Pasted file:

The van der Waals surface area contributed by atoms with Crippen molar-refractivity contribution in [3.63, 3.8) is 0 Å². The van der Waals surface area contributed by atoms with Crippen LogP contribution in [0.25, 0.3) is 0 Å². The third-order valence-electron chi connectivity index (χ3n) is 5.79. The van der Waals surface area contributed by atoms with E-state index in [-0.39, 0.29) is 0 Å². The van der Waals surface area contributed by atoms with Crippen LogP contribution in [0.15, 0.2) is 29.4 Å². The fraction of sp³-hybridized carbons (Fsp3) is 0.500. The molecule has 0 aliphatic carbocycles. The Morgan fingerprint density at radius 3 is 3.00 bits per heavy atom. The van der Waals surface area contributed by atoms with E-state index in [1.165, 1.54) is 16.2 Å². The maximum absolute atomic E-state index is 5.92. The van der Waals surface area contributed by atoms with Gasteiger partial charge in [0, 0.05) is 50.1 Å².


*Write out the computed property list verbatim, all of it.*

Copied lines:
The van der Waals surface area contributed by atoms with Crippen molar-refractivity contribution in [3.63, 3.8) is 0 Å². The van der Waals surface area contributed by atoms with Crippen LogP contribution in [0.25, 0.3) is 0 Å². The third-order valence-electron chi connectivity index (χ3n) is 5.79. The van der Waals surface area contributed by atoms with E-state index in [-0.39, 0.29) is 0 Å². The van der Waals surface area contributed by atoms with Crippen LogP contribution in [0.15, 0.2) is 29.4 Å². The fraction of sp³-hybridized carbons (Fsp3) is 0.500. The molecule has 0 aliphatic carbocycles. The Morgan fingerprint density at radius 3 is 3.00 bits per heavy atom. The van der Waals surface area contributed by atoms with E-state index in [1.165, 1.54) is 16.2 Å². The maximum absolute atomic E-state index is 5.92. The van der Waals surface area contributed by atoms with Gasteiger partial charge in [0, 0.05) is 50.1 Å².